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Beware of the Diamond Relationship: The danger of multiple class inheritances

Benjamin Foreback

When developing object-oriented IDL programs, a commonly used class is IDL_Object. This convenient superclass is used to provide the subclass that inherits it with IDL's _overload functionality. However, when multiple classes inherit IDL_Object, you can run into a problem if you try to write a class that inherits more than one superclasses that inherits IDL_Object.

Here are some class definition routines that illustrate the problem:

pro Superclass_A__define

  !null =
{Superclass_A, $
    inherits IDL_Object}

pro Superclass_B__define
  !null =
{Superclass_B, $
    inherits IDL_Object}


pro Subclass_S__Define
  !null =
{Subclass_S, $
    inherits Superclass_A, $
    inherits Superclass_B}

This can be called a diamond relationship because of the diamond that it makes in a class diagram.

Unfortunately, attempting to run this code would result in an error.

% Conflicting or duplicate structure tag definition: IDL_OBJECT_TOP.
% Execution halted at: SUBCLASS_A__DEFINE

Since there is more than one way to write code, there are a couple of alternatives to avoid this unwanted behavior resulting from the diamond relationship.

Only inherit base level classes (horizontal relationships)

If you want to avoid confusion as to what is inherited by inherited classes, then you could structure the classes so that you only inherit base classes, which are classes that don't inherit anything else. In this model, Superclass_A and Superclass_B would be the base classes. You wouldn't instantiate or call methods on them directly, but instead you would write new classes, Class_A and Class_B that would inherit both the base class and IDL_Object (also a base class). These new subclasses would then be the ones you would interact with.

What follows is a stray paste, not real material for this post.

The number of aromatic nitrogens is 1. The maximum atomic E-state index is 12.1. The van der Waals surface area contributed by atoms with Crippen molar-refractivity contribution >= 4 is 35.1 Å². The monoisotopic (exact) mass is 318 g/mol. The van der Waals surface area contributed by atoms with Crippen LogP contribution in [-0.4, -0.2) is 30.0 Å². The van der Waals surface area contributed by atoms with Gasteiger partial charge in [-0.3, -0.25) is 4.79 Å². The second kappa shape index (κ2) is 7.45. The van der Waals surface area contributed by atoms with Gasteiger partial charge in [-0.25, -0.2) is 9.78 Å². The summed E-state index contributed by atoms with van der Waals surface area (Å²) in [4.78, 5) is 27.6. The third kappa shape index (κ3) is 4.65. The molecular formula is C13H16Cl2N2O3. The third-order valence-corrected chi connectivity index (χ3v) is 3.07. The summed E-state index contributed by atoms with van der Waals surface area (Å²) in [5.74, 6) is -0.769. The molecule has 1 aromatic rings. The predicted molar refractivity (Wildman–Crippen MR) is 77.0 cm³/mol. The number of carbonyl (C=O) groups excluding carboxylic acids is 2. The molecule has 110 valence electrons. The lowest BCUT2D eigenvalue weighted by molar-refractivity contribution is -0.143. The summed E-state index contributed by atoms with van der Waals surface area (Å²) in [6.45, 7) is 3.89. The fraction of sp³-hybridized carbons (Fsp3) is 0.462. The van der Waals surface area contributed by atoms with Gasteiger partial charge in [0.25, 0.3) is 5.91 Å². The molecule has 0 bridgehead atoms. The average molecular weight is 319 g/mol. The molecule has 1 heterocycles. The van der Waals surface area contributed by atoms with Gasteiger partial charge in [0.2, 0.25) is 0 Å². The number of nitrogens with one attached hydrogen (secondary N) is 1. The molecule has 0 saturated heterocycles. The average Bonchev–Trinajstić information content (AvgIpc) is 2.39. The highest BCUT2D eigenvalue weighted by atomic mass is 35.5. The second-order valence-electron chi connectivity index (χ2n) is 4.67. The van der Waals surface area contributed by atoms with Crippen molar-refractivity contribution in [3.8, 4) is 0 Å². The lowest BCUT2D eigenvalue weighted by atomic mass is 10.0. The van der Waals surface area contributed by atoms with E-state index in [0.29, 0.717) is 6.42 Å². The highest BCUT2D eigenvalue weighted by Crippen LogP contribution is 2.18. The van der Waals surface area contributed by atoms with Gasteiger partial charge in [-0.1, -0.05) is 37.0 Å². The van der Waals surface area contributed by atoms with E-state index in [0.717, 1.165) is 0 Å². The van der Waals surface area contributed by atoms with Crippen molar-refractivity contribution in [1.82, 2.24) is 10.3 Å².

Now Subclass_S would simply inherit the two base classes plus IDL_Object.


Use a linear inheritance structure (vertical relationships)

Another option is to use in inheritance structure that is completely linear. This means that each class inherits one and only one superclass.

This structure is simple and very safe in regards to avoiding conflicting superclasses. The drawback is that when you define Superclass_B to inherit Superclass_A, you are stating that B can be identified as A. In other words, Obj_Isa(B, 'Superclass_A') would return true. You may not necessarily want to associate the two together, in which case this would not be a suitable way to define your classes.

Other diamond relationships

In addition to IDL_Object, the diamond relationship can cause problems in many other cases. For instance, when the superclass at the top of the diamond contains a state or member variable, there are possible conflicts when the intermediate classes try to access or modify the single superclasse. In general, it's a relationship that you want to avoid.

These are not the only two solutions but just a couple of suggestions for how to build class relationships that avoid conflicts. If all else fails, draw a class diagram. After all, a picture is worth a thousand lines of code, right?

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